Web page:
9,642 firms collapse in first half

Slight year-on-year decline masks general upward trend

The number of corporate bankruptcies for the fiscal first half through September came to 9,642, down 0.2 percent from a year earlier, credit research agency Teikoku Databank Ltd. said Tuesday.

Despite the slight year-on-year decline, the figure represents the fourth highest in the postwar period for a first half, highlighting the fact that bankruptcies are still on the rise amid prolonged deflation, the agency said.

The bankrupt firms left combined liabilities of 6.145 trillion yen during the six-month period, down 15.2 percent from a year earlier but the fifth highest for a first half since the war.

Teikoku Databank attributed the high level of debt to the large number of major firms going bankrupt, including Chisan Co., which went bust in August with liabilities of 320.7 billion yen, and Dai Nippon Construction Co., which failed in July with debts of 271.21 billion yen.

The number of failures in the services sector, 1,075 cases, and transportation and communications sector, 420 cases, marked highs for a fiscal first half. But the construction industry, 2,977 cases, and the wholesale sector, 1,693 cases, showed the first year-on-year declines in three years on a half-year basis.

Thirteen listed companies collapsed during the half-year period. Recession-induced failures numbered 7,363, accounting for 76.4 percent of the total.

Failures of companies that had been in business for 30 years or more numbered 2,582, accounting for a record 26.8 percent of the total.

In September alone, the number of bankruptcies decreased 3.4 percent from a year earlier to 1,514, down for the second straight month, marking the second-lowest figure since the beginning of the year.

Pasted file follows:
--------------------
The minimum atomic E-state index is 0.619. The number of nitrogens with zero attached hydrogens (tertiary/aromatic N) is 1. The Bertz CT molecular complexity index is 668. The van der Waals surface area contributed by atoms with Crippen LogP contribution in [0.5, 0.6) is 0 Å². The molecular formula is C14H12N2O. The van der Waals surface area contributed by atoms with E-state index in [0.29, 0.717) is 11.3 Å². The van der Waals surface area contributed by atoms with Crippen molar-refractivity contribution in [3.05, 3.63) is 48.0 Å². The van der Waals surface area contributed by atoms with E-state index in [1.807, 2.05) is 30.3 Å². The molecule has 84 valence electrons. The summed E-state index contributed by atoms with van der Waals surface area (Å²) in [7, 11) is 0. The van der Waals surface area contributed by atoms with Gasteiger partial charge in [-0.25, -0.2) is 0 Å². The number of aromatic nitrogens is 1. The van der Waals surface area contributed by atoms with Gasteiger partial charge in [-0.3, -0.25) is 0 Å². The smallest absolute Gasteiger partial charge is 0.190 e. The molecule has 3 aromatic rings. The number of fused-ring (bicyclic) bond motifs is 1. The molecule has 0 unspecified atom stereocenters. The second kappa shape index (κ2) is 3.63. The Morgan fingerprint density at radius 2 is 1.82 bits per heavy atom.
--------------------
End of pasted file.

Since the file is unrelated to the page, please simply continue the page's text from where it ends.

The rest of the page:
However, it is still the seventh highest figure for a September in the postwar period, the agency said.

The data cover bankruptcies of companies that left debts of 10 million yen or more.

More bonus gloom

The average winter bonus given by companies with a workforce of five or more is expected to log a year-on-year fall of 4.5 percent to 430,000 yen, Mizuho Securities Co. said Tuesday.

This would constitute the sharpest year-on-year fall on record, as well as the sixth consecutive yearly decline, the brokerage, an affiliate of Mizuho Holdings Inc., said

Many companies are cutting back on the slice of profit normally handed out to employees in the form of monthly wages and bonuses.

This income distribution strategy is likely to put additional downward pressure on family budgets.

The number of bonus recipients is expected to fall 2.2 percent to 37.56 million workers, with the combined size of bonuses likely to dip 6.6 percent to 16.3 trillion yen, according to Mizuho Securities.

The anticipated shrinkage is expected to pour cold water on consumer psychology.

The average winter bonus for civil servants will probably rise 1.9 percent to 840,000 yen, the brokerage said.

But should a part of the bonus — the part of an end-of-fiscal-year allowance payable in March whose payment is to be delayed as part of the winter bonus — be deducted from the average, the after-deduction winter bonus would come to 750,000 yen, down 8.7 percent from the year before, it said.

‘If banks accelerate the disposal of bad loans, thus triggering a chain reaction of bankruptcies of corporate borrowers, despite these revenue circumstances, it would deal a devastating blow to the economy,” a Mizuho Securities official said.

The government is reportedly planning to accelerate the pace of bad-loan disposals. When a bank disposes of bad loans, it either puts up additional loan-loss reserves from its profits or sells underlying collateral for the loans at sharp discounts to third parties.

Economists claim that banks often sever credit lines to corporate borrowers for which they had to put up large loan-loss reserves, a sharp profitability deterrent, thus causing bankruptcies among borrowers to which new credit lines were denied.

The Mizuho bonus forecast comes hot on the heels of a bleak survey report last week by the Institute of Labor Administration, a Tokyo-based think tank.

The institute expects the amount of six-month bonuses to be paid this winter by listed companies to decline by a record 6.1 percent from the previous year.